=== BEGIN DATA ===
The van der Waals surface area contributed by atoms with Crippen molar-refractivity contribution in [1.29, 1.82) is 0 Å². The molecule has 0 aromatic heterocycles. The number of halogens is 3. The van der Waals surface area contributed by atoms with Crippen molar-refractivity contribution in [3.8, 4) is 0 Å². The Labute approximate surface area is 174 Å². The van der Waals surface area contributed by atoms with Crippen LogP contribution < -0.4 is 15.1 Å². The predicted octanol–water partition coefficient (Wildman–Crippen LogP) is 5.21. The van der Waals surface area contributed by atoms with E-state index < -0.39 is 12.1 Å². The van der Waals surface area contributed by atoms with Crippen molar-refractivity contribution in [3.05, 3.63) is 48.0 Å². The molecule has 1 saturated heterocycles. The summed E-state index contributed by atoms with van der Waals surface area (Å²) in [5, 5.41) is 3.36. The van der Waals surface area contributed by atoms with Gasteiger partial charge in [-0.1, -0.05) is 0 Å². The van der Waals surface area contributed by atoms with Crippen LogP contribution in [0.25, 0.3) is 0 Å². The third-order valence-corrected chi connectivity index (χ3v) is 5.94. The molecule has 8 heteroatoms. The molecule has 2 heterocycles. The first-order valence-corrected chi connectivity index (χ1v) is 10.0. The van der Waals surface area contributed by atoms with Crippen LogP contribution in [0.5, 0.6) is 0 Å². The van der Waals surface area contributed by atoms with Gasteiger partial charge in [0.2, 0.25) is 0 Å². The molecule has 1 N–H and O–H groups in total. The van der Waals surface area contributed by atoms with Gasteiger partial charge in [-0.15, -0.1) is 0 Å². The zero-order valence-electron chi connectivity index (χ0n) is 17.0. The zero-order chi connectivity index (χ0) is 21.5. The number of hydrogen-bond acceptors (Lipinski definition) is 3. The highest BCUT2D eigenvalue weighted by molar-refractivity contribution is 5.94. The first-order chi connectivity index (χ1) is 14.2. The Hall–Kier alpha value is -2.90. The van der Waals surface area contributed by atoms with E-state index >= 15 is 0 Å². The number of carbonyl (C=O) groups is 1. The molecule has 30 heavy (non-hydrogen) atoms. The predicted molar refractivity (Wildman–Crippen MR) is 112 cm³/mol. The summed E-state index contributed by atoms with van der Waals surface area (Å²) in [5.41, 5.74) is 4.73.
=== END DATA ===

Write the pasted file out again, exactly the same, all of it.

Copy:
The van der Waals surface area contributed by atoms with Crippen molar-refractivity contribution in [1.29, 1.82) is 0 Å². The molecule has 0 aromatic heterocycles. The number of halogens is 3. The van der Waals surface area contributed by atoms with Crippen molar-refractivity contribution in [3.8, 4) is 0 Å². The Labute approximate surface area is 174 Å². The van der Waals surface area contributed by atoms with Crippen LogP contribution < -0.4 is 15.1 Å². The predicted octanol–water partition coefficient (Wildman–Crippen LogP) is 5.21. The van der Waals surface area contributed by atoms with E-state index < -0.39 is 12.1 Å². The van der Waals surface area contributed by atoms with Crippen molar-refractivity contribution in [3.05, 3.63) is 48.0 Å². The molecule has 1 saturated heterocycles. The summed E-state index contributed by atoms with van der Waals surface area (Å²) in [5, 5.41) is 3.36. The van der Waals surface area contributed by atoms with Gasteiger partial charge in [-0.1, -0.05) is 0 Å². The van der Waals surface area contributed by atoms with Crippen LogP contribution in [0.25, 0.3) is 0 Å². The third-order valence-corrected chi connectivity index (χ3v) is 5.94. The molecule has 8 heteroatoms. The molecule has 2 heterocycles. The first-order valence-corrected chi connectivity index (χ1v) is 10.0. The van der Waals surface area contributed by atoms with Crippen LogP contribution in [0.5, 0.6) is 0 Å². The van der Waals surface area contributed by atoms with Gasteiger partial charge in [0.2, 0.25) is 0 Å². The molecule has 1 N–H and O–H groups in total. The van der Waals surface area contributed by atoms with Gasteiger partial charge in [-0.15, -0.1) is 0 Å². The zero-order valence-electron chi connectivity index (χ0n) is 17.0. The zero-order chi connectivity index (χ0) is 21.5. The number of hydrogen-bond acceptors (Lipinski definition) is 3. The highest BCUT2D eigenvalue weighted by molar-refractivity contribution is 5.94. The first-order chi connectivity index (χ1) is 14.2. The Hall–Kier alpha value is -2.90. The van der Waals surface area contributed by atoms with E-state index >= 15 is 0 Å². The number of carbonyl (C=O) groups is 1. The molecule has 30 heavy (non-hydrogen) atoms. The predicted molar refractivity (Wildman–Crippen MR) is 112 cm³/mol. The summed E-state index contributed by atoms with van der Waals surface area (Å²) in [5.41, 5.74) is 4.73.